Satele describes his artistic evolution as a continuous process of embracing those things that make him unique, beginning with his birth name: Toese Satele Brewer.

Satele describes his artistic evolution as a continuous process of embracing those things that make him unique, beginning with his birth name: Toese Satele Brewer.

"As I've gotten older, I see how valuable it is to stand out and be different - even with my name, because no one else has it," said the beat-maker, who performs at Skully's Music-Diner on Wednesday, Feb. 10. "My parents brought me up to always try to be different. If it wasn't for my parents instilling that in me - to continue to live up to my name and to be unique - I don't think I would be where I am now."

Growing up, however, Satele wanted nothing more than to fit in, though it often proved a struggle both in school - "I didn't have many friends, and I didn't know anybody who was into the same things I was into," he said - and at home, where his artistic side occasionally clashed with his more athletically minded siblings.

"I couldn't naturally conform," said Satele, 23, who was born in Anchorage, Alaska, and moved to Columbus with his family at four years old. "Once I found music, I really embraced it because it was the only outlet I had that was different from my siblings or the rest of my friends. When I started making music I was like, 'You know what? This is something that's me. I need to embrace all of me and then I'll be cool.'"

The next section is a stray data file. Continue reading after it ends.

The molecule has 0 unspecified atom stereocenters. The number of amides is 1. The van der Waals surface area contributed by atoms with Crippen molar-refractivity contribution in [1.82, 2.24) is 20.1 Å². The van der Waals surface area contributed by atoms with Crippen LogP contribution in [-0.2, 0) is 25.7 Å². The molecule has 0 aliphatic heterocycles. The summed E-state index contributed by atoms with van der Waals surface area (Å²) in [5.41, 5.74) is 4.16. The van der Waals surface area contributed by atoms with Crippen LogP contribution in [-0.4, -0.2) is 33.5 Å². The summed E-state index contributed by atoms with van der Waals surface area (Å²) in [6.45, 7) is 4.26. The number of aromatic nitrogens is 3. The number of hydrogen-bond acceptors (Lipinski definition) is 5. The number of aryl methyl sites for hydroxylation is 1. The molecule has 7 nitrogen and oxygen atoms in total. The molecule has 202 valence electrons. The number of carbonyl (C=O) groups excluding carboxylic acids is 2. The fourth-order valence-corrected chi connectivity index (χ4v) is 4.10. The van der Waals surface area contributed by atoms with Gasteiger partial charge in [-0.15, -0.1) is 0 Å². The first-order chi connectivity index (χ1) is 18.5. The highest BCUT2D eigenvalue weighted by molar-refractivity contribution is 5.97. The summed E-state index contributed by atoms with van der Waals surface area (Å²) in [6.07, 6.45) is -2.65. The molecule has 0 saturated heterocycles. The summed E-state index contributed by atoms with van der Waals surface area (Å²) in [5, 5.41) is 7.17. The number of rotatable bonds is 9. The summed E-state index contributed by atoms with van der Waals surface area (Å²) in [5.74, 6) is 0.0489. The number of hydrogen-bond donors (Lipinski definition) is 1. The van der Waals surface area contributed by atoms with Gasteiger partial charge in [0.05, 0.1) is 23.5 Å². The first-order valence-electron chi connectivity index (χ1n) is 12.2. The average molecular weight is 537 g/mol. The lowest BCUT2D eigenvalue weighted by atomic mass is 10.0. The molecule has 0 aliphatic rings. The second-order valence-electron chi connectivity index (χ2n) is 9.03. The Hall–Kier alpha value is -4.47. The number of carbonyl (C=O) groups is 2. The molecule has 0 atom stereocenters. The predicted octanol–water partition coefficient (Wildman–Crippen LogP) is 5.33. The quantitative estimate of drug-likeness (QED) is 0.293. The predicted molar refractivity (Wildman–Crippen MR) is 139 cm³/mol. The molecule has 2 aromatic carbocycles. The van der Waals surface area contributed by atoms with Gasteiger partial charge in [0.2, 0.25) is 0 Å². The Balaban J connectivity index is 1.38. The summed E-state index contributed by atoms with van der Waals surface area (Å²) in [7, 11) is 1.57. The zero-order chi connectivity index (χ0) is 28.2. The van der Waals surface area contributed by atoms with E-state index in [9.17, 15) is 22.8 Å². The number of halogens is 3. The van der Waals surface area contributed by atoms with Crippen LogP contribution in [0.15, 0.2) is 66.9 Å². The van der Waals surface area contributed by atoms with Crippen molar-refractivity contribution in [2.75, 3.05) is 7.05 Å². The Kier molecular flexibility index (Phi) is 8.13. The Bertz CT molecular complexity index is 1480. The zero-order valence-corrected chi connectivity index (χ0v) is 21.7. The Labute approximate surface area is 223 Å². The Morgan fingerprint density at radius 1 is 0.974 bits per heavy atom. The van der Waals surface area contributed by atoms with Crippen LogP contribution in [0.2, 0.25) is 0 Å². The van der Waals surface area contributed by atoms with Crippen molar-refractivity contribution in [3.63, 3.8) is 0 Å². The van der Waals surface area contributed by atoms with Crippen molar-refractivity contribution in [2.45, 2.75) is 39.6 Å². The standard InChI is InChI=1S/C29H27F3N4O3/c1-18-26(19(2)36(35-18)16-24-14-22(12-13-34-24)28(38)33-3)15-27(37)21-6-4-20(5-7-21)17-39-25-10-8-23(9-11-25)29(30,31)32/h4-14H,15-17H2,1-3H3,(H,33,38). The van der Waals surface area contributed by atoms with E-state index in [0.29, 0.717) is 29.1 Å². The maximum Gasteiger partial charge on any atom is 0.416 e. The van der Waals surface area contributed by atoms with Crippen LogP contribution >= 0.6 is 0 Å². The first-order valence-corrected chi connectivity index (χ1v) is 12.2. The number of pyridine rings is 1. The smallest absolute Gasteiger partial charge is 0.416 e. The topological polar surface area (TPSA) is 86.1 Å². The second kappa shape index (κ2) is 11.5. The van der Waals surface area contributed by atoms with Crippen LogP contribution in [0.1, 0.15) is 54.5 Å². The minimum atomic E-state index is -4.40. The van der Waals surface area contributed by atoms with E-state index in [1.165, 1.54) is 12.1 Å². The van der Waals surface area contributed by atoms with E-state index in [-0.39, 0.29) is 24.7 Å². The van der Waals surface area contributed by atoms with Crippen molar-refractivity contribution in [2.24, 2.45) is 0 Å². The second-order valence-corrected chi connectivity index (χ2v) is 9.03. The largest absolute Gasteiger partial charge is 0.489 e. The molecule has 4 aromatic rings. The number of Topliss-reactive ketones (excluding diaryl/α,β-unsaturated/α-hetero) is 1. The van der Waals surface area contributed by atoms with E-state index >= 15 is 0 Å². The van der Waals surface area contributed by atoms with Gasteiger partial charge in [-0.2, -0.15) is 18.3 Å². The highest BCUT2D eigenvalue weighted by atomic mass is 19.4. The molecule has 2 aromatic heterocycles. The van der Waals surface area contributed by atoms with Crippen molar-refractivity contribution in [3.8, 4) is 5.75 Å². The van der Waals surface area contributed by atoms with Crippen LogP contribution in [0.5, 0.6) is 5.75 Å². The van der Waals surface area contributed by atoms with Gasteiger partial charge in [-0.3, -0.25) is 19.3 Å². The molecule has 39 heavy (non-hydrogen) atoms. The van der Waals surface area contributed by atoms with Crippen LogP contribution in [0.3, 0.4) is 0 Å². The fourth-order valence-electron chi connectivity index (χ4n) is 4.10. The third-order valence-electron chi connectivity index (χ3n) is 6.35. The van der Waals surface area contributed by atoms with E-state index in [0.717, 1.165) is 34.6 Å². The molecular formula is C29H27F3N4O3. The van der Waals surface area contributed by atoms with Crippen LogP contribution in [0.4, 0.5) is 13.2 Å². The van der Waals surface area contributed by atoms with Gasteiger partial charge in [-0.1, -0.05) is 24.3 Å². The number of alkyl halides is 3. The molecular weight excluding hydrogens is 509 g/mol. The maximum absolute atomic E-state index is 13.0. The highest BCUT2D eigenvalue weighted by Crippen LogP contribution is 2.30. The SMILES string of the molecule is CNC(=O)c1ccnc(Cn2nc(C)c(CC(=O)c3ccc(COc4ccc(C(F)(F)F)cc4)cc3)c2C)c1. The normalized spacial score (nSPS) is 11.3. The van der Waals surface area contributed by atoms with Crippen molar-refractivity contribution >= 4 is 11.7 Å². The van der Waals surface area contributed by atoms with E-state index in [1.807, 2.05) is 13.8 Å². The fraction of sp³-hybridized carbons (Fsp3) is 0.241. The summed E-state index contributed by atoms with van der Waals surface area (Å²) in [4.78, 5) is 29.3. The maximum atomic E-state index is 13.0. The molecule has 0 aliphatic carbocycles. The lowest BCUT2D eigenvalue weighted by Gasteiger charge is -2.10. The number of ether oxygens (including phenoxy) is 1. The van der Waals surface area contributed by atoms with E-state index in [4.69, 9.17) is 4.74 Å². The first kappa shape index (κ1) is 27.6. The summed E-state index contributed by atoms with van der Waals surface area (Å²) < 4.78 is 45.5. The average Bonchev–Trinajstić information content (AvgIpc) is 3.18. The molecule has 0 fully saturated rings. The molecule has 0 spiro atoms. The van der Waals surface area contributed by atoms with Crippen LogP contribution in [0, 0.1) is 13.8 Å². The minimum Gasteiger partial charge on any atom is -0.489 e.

Even as a teenager, Satele gravitated toward producers rather than singers or rappers, noting the early influence of beat-makers like the Neptunes and Timbaland, a natural fondness heightened by a subtle nudge from the musician's painfully honest mother.

"I remember asking my mom, 'Could I be a singer?' And she was like, 'No.' OK, mom! Thank you!" said a laughing Satele, who has now released a trio of instrumental albums, produced songs for Dominique Larue ("Ultimate") and teamed with rapper Ceezar in hip-hop duo theFWD. "But I was always interested in how music was created. Who made this beat for this artist? How did they come up with this? I wanted to be able to mold a track into something beautiful."

Additionally, music allowed Satele a chance to flaunt the wide range of emotions that swirled beneath his perennially composed exterior.

"I'm not an emotional person," said Satele. "It sounds cliché, but music is the only way I can express those feelings. Writers write and painters paint. [Music] is my way to express myself."